While Tsunoda’s intentions may not explicitly align with my interpretation, his work resonates with the concept of disconnection and the potential to broaden our understanding of reality. Human perception of reality does not encompass an absolute representation of what reality truly is. Tsunoda’s recordings focus specifically on sacred locations (a bit like “utamakura”) such as the Somashikiba, which are graveyards of farm animals. These places held spiritual significance in the Edo period, where animals were buried and markers with cow or horse heads were placed. Tsunoda’s recordings in these sites possess not only a spiritual quality but also serve as reminders of forgotten historical and cultural connections between humans and nature.
The concept of re-enchantment lies in utilizing audio as a medium to awaken the senses, evoke wonder, and reignite interest in locations where significance has been disregarded or lost in contemporary society. Tsunoda purposefully selects places of religious and natural importance that have been overlooked or sacrificed. His art aims to restore a sense of magic and wonder to these forgotten places. I believe my work aligns with a similar objective, albeit with a focus on different types of locations. I am indebted to Tsunoda’s contributions as my research builds upon his endeavors.
Can you tell us about the Goto Maritime Silk Road Art Festival?
The upcoming premiere of our project is just around the corner, with the first performance scheduled in Fukue, Goto city, on July 15th, followed by another performance on the 17th in the second largest city in the northern part of the archipelago. This project has been a long time in the making, spanning over two years. It all began with my desire to collaborate with Kimihiro Yasaka, a pianist who commissioned the piece and will be giving the premier performances next month. Kimihiro, originally from Sasebo, Nagasaki, has spent his adult life in Montreal, while I, being Canadian, have made Japan my home after completing my university studies. Our collaboration has evolved over time, with him recording one of my pieces and releasing it in 2020, and me writing a short piece for him, which he premiered last year in Nagoya.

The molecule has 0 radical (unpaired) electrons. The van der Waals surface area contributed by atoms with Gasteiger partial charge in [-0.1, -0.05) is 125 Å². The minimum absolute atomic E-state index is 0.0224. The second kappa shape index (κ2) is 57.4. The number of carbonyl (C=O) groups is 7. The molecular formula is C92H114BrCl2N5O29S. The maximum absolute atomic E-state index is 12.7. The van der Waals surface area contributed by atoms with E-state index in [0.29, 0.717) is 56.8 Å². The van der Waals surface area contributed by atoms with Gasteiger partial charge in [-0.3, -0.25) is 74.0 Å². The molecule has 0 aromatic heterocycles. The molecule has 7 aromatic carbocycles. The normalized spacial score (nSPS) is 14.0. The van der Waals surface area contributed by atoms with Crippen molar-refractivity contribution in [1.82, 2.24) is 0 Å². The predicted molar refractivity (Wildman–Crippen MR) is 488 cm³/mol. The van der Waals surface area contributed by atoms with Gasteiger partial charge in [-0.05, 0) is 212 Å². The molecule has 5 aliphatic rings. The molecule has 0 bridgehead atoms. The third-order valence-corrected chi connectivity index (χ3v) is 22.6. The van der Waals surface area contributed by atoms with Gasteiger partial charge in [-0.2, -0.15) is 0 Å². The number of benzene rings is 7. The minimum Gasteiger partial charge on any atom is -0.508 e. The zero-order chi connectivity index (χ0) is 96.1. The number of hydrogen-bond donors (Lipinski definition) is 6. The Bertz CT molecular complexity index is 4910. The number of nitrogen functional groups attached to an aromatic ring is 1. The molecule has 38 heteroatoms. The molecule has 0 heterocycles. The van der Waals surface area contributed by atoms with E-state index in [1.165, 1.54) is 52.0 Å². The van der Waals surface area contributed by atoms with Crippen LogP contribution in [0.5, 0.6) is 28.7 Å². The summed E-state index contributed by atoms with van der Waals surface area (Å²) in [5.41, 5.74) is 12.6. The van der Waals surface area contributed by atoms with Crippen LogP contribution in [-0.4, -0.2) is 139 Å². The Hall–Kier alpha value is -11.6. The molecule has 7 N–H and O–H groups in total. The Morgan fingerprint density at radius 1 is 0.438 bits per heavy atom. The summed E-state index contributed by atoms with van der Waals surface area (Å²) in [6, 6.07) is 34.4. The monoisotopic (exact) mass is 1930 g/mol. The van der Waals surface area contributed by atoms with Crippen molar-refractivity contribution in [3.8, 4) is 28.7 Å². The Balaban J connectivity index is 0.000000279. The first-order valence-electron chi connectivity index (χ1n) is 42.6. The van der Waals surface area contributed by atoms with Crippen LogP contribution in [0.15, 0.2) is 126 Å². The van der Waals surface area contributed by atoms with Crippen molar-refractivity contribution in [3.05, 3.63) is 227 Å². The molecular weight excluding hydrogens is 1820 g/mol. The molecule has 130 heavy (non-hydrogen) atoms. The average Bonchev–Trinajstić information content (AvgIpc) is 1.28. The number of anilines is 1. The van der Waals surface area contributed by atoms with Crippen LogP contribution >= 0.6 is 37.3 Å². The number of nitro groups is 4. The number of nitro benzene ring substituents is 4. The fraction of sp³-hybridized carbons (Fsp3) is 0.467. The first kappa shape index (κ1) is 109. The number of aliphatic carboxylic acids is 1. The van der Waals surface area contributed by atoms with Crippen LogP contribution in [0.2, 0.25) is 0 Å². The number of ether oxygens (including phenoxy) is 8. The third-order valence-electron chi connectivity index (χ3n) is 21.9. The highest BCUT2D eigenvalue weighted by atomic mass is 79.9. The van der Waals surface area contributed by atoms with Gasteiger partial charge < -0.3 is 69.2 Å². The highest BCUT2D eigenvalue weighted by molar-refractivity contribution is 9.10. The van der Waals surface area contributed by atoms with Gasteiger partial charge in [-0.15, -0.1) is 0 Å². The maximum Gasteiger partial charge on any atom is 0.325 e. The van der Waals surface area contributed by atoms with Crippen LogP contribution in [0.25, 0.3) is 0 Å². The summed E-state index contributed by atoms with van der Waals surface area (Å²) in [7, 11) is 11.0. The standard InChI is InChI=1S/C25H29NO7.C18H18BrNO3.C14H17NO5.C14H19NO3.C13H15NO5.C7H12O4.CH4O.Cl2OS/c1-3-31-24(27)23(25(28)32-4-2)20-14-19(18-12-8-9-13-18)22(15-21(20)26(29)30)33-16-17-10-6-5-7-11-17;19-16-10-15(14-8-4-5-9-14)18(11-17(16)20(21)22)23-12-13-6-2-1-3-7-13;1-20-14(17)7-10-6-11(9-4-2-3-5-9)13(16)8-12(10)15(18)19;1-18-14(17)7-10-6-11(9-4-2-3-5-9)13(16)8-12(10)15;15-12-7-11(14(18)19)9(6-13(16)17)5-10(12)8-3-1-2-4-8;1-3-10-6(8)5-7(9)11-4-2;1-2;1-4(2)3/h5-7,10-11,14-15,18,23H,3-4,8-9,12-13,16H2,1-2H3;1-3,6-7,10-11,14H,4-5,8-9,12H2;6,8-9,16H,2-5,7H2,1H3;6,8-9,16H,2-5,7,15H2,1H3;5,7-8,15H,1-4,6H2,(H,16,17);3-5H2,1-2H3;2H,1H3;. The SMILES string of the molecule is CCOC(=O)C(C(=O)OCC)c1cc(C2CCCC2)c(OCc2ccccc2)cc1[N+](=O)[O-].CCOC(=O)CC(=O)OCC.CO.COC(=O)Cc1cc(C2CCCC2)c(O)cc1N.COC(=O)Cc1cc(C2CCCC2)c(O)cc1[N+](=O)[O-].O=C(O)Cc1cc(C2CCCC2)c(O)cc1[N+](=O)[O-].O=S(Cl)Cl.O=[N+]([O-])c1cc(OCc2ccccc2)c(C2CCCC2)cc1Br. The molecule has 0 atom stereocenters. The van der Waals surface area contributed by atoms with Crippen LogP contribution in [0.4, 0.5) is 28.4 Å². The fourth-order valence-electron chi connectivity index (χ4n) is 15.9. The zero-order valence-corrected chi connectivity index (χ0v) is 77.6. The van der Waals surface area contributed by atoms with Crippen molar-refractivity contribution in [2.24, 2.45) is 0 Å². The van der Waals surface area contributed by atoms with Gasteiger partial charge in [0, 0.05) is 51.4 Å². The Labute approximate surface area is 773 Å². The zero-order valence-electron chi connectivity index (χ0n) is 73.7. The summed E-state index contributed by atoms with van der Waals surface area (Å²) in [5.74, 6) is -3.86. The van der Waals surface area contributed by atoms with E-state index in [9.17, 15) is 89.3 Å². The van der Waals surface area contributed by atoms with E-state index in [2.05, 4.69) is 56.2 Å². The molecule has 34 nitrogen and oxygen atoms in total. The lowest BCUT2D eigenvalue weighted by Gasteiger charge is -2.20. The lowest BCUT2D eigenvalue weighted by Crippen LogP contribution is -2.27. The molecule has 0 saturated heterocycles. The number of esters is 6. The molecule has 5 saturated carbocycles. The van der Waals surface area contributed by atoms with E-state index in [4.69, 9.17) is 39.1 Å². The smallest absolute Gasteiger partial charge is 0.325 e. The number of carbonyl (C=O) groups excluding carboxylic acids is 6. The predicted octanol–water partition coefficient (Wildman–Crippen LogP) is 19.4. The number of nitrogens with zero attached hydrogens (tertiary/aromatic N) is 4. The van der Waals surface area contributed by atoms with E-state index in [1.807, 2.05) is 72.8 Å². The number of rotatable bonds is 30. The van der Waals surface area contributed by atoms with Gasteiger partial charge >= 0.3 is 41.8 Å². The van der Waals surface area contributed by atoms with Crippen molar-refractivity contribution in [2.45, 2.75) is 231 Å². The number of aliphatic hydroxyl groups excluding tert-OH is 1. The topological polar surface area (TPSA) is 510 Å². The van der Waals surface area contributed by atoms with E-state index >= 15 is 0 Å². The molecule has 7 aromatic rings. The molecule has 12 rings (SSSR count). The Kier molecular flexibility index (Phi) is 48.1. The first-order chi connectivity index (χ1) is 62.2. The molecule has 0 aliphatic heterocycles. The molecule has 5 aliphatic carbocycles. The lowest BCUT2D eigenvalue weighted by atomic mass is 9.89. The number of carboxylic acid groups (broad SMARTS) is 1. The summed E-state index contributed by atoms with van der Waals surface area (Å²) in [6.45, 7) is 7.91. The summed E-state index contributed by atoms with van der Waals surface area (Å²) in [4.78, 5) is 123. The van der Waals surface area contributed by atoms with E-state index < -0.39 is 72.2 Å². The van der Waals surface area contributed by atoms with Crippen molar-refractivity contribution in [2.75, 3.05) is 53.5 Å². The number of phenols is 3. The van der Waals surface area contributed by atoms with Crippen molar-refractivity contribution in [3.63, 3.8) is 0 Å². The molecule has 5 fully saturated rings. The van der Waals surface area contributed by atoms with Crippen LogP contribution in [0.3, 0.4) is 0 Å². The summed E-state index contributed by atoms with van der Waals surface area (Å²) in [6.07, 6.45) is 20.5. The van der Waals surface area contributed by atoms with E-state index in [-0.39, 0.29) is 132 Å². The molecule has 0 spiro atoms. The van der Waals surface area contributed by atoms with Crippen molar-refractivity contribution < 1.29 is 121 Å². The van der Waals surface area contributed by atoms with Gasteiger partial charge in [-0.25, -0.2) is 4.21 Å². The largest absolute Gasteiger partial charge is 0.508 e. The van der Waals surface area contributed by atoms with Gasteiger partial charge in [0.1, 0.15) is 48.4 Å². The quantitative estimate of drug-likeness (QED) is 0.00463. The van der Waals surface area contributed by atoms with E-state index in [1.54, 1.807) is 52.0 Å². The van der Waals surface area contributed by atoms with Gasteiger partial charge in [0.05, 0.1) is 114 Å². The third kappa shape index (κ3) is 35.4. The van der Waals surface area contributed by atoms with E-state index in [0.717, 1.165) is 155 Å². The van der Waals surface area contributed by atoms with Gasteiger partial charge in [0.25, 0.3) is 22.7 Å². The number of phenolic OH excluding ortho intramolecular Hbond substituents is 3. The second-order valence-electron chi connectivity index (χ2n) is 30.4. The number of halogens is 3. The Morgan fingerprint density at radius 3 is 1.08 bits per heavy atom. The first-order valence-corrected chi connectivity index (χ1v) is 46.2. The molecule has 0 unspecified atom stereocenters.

The current project is a significant undertaking, with a duration of approximately 75 minutes. We selected Goto as the performance location for both practical and conceptual reasons. Goto is a fascinating place—an island chain located off the coast of Japan, between Kyushu and China. Its remote nature has given it a distinct history and unique plant species, creating an ecology and ambiance quite different from Kyushu, despite being politically part of it.
Furthermore, Goto holds cultural significance due to its proximity to mainland Asia. It was among the first places settled in what is now the modern nation-state of Japan, as evidenced by archaeological findings. People from mainland China reached Goto during the Jomon period, making it an early settlement site even before Kyushu. The island's long history of human habitation sets it apart from other regions in Japan.
Goto also served as a stopover for the Kentoshi, Tang Dynasty missions that traveled to China. Stones with carvings and mooring sites remain as archaeological evidence of these voyages. Kukai, the founder of Japanese esoteric Buddhism (Mikkyo Shingon sect), embarked on one of these missions and established temples in Goto. This historical narrative intertwines religious and archaeological elements. Additionally, during the Edo period, Christianity was prohibited in Japan, leading to the formation of refugee Christian communities in Goto. These communities, while facing persecution, were able to practice their faith in isolation for approximately 250 years, making Goto an intriguing place with layers of spiritual and historical significance.